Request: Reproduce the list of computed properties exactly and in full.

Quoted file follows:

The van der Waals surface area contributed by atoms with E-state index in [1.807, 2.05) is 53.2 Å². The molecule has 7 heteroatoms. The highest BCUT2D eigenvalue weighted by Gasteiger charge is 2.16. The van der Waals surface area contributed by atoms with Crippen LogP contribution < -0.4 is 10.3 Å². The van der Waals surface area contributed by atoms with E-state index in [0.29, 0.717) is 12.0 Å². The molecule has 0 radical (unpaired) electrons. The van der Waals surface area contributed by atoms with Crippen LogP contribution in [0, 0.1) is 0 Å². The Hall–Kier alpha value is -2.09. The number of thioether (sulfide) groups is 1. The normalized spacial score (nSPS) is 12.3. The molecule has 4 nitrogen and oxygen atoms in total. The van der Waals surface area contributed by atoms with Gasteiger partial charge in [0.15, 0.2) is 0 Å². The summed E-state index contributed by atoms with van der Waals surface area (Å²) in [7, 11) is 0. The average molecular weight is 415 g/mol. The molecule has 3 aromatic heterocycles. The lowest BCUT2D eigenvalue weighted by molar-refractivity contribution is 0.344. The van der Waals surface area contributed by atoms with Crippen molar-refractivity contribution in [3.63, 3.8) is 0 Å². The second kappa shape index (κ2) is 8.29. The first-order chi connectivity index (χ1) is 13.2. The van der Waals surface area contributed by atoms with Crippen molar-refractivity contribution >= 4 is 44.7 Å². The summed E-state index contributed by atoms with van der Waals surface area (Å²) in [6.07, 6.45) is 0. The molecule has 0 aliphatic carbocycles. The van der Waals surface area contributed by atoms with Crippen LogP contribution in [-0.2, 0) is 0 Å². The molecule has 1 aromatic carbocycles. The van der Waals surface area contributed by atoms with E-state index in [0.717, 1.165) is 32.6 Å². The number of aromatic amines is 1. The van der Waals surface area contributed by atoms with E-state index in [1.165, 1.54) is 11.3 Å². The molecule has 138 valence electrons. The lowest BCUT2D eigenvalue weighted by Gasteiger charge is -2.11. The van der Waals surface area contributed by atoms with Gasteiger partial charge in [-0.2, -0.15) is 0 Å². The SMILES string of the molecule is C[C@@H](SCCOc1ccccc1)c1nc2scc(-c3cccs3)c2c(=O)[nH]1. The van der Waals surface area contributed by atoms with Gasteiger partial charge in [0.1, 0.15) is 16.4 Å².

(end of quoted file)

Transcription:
The van der Waals surface area contributed by atoms with E-state index in [1.807, 2.05) is 53.2 Å². The molecule has 7 heteroatoms. The highest BCUT2D eigenvalue weighted by Gasteiger charge is 2.16. The van der Waals surface area contributed by atoms with Crippen LogP contribution < -0.4 is 10.3 Å². The van der Waals surface area contributed by atoms with E-state index in [0.29, 0.717) is 12.0 Å². The molecule has 0 radical (unpaired) electrons. The van der Waals surface area contributed by atoms with Crippen LogP contribution in [0, 0.1) is 0 Å². The Hall–Kier alpha value is -2.09. The number of thioether (sulfide) groups is 1. The normalized spacial score (nSPS) is 12.3. The molecule has 4 nitrogen and oxygen atoms in total. The van der Waals surface area contributed by atoms with Gasteiger partial charge in [0.15, 0.2) is 0 Å². The summed E-state index contributed by atoms with van der Waals surface area (Å²) in [7, 11) is 0. The average molecular weight is 415 g/mol. The molecule has 3 aromatic heterocycles. The lowest BCUT2D eigenvalue weighted by molar-refractivity contribution is 0.344. The van der Waals surface area contributed by atoms with Crippen molar-refractivity contribution in [3.63, 3.8) is 0 Å². The second kappa shape index (κ2) is 8.29. The first-order chi connectivity index (χ1) is 13.2. The van der Waals surface area contributed by atoms with Crippen molar-refractivity contribution >= 4 is 44.7 Å². The summed E-state index contributed by atoms with van der Waals surface area (Å²) in [6.07, 6.45) is 0. The molecule has 0 aliphatic carbocycles. The van der Waals surface area contributed by atoms with Crippen LogP contribution in [-0.2, 0) is 0 Å². The molecule has 1 aromatic carbocycles. The van der Waals surface area contributed by atoms with E-state index in [0.717, 1.165) is 32.6 Å². The number of aromatic amines is 1. The van der Waals surface area contributed by atoms with E-state index in [1.165, 1.54) is 11.3 Å². The molecule has 138 valence electrons. The lowest BCUT2D eigenvalue weighted by Gasteiger charge is -2.11. The van der Waals surface area contributed by atoms with Gasteiger partial charge in [-0.2, -0.15) is 0 Å². The SMILES string of the molecule is C[C@@H](SCCOc1ccccc1)c1nc2scc(-c3cccs3)c2c(=O)[nH]1. The van der Waals surface area contributed by atoms with Gasteiger partial charge in [0.1, 0.15) is 16.4 Å².